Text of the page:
Inside USD

Dollars and Sense: San Francisco Federal Reserve Bank Holds Symposium at USD

Tuesday, April 10, 2012

Are low interest rates in danger of fueling inflation? Is the money supply expanding fast enough to keep the economy going?

Questions about interest  rates and monetary policy have taken on even greater urgency since the 2008 financial crisis and deep recession. Last week, students at USD had the opportunity to hear from San Francisco Federal Reserve Bank President John Williams (pictured homepage) and simulate the roles of policymakers voting on these issues.

More than 200 USD economics students packed USD’s Warren Auditorium to hear from Williams who began by recalling how USD economics professor Steven Sumner worked for him in the mid-1990s at the Federal Reserve Board in Washington, D.C. “Steve’s boundless enthusiasm, hard work and excellent programming skills were just what I needed as I embarked on my career as a research economist,” Williams said.

Accompanied by members of the national financial press from Reuters, Bloomberg News and the Wall Street Journal, Williams noted how “central banks and governments around the world stepped in to provide emergency loans and other support,” helping to prevent complete financial collapse.

Over the last three years, “improvements in credit, and rises in consumer confidence have helped the economy gain real traction,” he said. “Consumer spending hasn’t been growing fast but it’s been growing steadily. Car sales have surged and nearly reached pre-recession levels in January. The rebound in car sales and strong exports of other goods have helped U.S. manufacturers create jobs at the fastest pace since the mid-1990s.”

But the recovery remains tepid in many areas and unemployment is likely to still be around 7 percent at the end of 2014, he noted.  So the Fed has continued to look for ways to stimulate the economy, including buying large quantities of of longer-term securities issued by the U.S. government and mortgage agencies, putting downward pressure on other longer-term interest rates and making it cheaper for households, businesses and governments to borrow. “Eventually, as the recovery picks up, we will trim our securities holdings and raise our interest rate target,” Williams explained.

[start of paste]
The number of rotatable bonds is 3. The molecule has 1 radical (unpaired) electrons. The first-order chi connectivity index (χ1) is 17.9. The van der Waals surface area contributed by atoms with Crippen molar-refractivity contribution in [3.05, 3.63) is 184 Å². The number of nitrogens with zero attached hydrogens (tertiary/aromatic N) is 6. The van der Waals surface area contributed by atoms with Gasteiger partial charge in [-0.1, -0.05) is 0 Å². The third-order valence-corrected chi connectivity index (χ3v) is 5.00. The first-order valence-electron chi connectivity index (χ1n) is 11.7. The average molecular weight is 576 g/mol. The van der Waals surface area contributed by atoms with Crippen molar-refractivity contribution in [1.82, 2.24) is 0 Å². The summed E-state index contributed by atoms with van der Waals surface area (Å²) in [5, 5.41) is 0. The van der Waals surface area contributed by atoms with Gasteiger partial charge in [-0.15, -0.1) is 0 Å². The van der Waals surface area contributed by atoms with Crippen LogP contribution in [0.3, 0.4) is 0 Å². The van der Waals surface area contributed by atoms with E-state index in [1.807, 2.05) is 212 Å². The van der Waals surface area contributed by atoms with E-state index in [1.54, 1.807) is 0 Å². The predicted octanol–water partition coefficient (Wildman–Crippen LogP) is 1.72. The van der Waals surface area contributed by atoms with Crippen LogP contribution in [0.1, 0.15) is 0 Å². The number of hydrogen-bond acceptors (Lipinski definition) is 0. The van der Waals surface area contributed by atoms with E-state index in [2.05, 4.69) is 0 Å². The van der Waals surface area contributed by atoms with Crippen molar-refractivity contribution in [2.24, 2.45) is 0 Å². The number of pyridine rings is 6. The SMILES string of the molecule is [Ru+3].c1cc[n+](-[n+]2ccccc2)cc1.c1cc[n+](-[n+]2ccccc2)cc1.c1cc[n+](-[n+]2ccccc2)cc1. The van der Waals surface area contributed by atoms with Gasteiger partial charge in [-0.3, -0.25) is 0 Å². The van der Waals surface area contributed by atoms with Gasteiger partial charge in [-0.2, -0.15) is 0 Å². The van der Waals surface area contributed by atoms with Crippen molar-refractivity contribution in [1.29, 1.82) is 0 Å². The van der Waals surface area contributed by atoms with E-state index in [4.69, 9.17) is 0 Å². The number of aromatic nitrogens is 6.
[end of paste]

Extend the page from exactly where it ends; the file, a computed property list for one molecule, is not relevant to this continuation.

The question is when, and that’s where students in Sumner’s Money and Banking class came into the picture. Acting as members of the Federal Open Market Committee, students also heard from several Fed economists and took on policymaker roles including that of Federal Reserve Chairman Ben Bernanke. Representing Bernanke, USD junior and economics major Luke Stager presented a statement that with “little evidence of inflationary pressures,” the committee has the “opportunity to target real economic growth, in keeping with the Fed’s mandate to maintain price stability and economic growth.”

On a 5-2 vote, the committee agreed with the proposal to target the federal funds rate — the rate at which depository institutions lend reserve balances to each other overnight — in the range of 0 – 0.25 percent and “maintain, as conditions dictate, our current duration commitment through the end of 2014.”  There were a few notes of dissent. Representing Richard Fischer, known as the ”inflation hawk” of the committee, USD sophomore and business economics and Spanish major Mark Barnett (pictured above left) voted against the statement to express opposition to the Fed’s “unconventional monetary policies as they can be unpredictable and have unforseen consequences, such as long-term high inflation.”

Having the opportunity to participate in the symposium and meet with Williams and other Fed officials was “phenomenal,” Stager said. “These people are the elite, the A-team and being able to interact with them was an experience that will not soon be forgotten.”

Anna Randall, a junior majoring in political science with a minor in economics, represented Sarah Bloom Raskin, a governor on the board of the open market committee. “I feel like I learned an entire semester of economics in the last two months,” she said. “I also learned how to present a formal presentation and how to speak in front of people which was great.”

Amanda Polacek, a junior majoring in business economics with a finance minor, found chatting with Williams at lunch very informative. “He emphasized the importance of the idea of consensus within the FOMC meetings, which is a very foreign concept to many fiscal policy discussions. Many of the members come from an array of very diverse professions and academic backgrounds, yet consensus is what they really strive to achieve.”

Fed economist Yelena Takhtamanova told students that the San Francisco Bank does about a half a dozen of these events each year and that they’ve taken on greater importance because of the unprecedented steps the Fed has taken in the last few years. “Much of this is not in the textbooks yet,” she said so it’s important for Fed officials to get the word out about “what’s been going on.”

–  Liz Harman

Photos by Chris Keeney

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